Seeing the world through a homeless man's eyes

Opinion: Columns

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By Eileen Hourihan McCarthy

Danny Wally sits on the cement pillar outside of the Oak Park Post Office most days. He said he feels "blessed each and every day to be here," meaning in this life and on this earth. This statement initially seems a bit ironic because Danny is a homeless man. He spends his days and nights roaming around the Chicago area, using the Blue Line el trains as his vehicle. Danny rides the el from end to end — from the O'Hare Airport el station down into the city, out to the Forest Park terminus and back again. 

Danny gets the things he needs to survive in this life, such as food, clothing and shelter, within walking distance of the Blue Line. 

When I asked him where he eats, he said, "At the O'Hare el stop, the people who work in the snack shop upstairs give us sandwiches," and "I can get three meals a day at a restaurant down on Lake Street" in Oak Park. 

Sometimes he gets off the train in the city and goes to "a friend's place." Danny's friend lets him keep the few pieces of clothing he owns at his place. Carrying his clothes in a backpack, Danny said, would be too heavy to carry and would hurt his back, so he travels day to day carrying as little as possible. 

"Anyway," he added, "somebody would steal them if I had them with me." 

Sometimes Danny sleeps on the el train — on the plastic seats. 

"It's not comfortable, but it's warm," he said. On the el, he and other homeless people "talk and kill time. We sleep at the shelters on Mondays, Tuesdays, and Wednesdays. They have floor mats for us and bunk beds at some of them." 

When I asked Danny if he received a pillow to put his head on at the shelters, he let out a soft little chuckle and replied, "No, no pillows. We make our own." When he needs to, Danny said that he can take a shower at a church on St. Louis Street in Chicago.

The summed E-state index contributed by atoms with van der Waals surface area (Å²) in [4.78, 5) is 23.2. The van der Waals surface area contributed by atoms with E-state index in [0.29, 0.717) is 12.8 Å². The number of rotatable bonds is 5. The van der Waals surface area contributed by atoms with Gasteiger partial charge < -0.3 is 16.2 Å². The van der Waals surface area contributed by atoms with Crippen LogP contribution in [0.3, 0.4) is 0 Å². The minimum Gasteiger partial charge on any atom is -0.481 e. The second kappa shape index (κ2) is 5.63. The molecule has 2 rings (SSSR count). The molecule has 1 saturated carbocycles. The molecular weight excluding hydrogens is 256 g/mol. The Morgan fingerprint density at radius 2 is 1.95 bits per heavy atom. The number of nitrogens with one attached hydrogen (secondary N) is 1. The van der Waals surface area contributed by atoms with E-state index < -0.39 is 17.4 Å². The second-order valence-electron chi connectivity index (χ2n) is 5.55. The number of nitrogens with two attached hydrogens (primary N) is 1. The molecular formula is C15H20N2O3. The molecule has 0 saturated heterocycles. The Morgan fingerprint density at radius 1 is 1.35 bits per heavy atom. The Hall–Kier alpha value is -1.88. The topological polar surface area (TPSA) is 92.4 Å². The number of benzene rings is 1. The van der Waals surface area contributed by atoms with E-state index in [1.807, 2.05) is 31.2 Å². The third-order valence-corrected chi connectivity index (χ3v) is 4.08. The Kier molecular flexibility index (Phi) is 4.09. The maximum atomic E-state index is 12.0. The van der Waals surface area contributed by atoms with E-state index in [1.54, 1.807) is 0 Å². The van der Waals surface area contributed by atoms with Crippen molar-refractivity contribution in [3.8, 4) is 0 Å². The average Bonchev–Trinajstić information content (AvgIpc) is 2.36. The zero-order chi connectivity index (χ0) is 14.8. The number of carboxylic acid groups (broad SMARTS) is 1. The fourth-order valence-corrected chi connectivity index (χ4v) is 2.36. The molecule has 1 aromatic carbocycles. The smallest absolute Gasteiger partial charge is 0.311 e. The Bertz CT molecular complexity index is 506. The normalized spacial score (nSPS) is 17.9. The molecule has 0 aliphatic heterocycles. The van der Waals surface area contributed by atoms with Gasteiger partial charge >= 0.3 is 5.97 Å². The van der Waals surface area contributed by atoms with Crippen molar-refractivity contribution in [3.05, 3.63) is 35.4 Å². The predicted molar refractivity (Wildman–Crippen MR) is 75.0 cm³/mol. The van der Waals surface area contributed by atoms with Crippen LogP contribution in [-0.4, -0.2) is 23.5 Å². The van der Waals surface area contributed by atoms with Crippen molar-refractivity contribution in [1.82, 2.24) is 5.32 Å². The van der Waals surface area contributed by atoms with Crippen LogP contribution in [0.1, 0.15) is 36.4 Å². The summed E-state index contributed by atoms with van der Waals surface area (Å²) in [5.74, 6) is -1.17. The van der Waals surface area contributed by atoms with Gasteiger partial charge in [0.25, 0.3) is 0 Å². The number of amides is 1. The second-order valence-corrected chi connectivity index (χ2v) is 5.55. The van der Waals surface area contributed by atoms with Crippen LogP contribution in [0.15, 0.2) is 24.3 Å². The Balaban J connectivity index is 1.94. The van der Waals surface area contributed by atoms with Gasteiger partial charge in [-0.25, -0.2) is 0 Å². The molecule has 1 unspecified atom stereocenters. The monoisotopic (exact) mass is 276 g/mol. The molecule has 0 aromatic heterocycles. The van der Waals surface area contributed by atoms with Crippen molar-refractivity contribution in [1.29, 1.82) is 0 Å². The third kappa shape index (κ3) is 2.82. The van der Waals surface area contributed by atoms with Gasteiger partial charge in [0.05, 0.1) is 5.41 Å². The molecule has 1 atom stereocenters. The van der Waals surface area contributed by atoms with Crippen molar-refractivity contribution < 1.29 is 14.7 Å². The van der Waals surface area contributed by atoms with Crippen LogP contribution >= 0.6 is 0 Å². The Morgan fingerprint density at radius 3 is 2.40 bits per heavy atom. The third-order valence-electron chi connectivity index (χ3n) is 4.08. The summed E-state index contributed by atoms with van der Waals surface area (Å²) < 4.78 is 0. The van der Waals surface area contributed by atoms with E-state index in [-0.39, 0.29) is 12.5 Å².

Danny said that when he and other homeless people sleep on the trains, they get off in the morning and go to the Oak Park Public Library. "It's warm in there, and the library doesn't close until 9 p.m. At the library, we read books and use the computers." 

Sometimes Danny will go to the Garfield Community Service Center, located at 10 S. Kedzie Ave. in Chicago, to sign up for housing. He says he has been waiting for over a year for a place to live. There just isn't enough housing to cover the demand. 

I couldn't help but notice that Danny is obese, has tired, red eyes, and a gentle, accepting disposition. He said he has diabetes, his legs and feet are swollen, he suffers from asthma, back pain, and can't see or hear very well. Danny said he has been denied disability a few times. However, he does have a doctor, and he can also go to the Cook County Hospital emergency room. 

Danny said his family lives far away, his mother lives in a nursing home, and "you don't find friends when you are out here." His eyes filled with tears as he spoke. He said he struggles every day to survive. "I can't work; my body won't do it. I can't lift nothing. I tried for a job as a security guard and a janitor, but I can't lift heavy stuff no more," he said. "I need you to help me. I need a place. Get me off the street. A little money would help me too." 

So when Danny told me he feels "blessed each and every day to be here," my initial reaction was to see the irony of his thoughts and words. As his story unfolded, I allowed myself to walk in his shoes, to feel the loneliness, the hopelessness, the physical and emotional pain in his life, and I realized that his gratitude comes from having a deep understanding of some of the inequities in our society. He has probably found a deeper meaning to his life due to the way in which he lives. 

I was raised in a gentle and safe household and have experienced the concept of homelessness only through reading articles on the subject. I don't know what Danny's life was like as a child, but I do know that he experiences the difficulty of life on the street as a homeless man every single day. Danny said he doesn't remember the last time that he sat down to a dinner, relaxed, and watched television after the meal. 

How many of us can say that?

Eileen Hourihan McCarthy, an Oak Park resident, is a registered dietitian, lifestyle coach, and lecturer.

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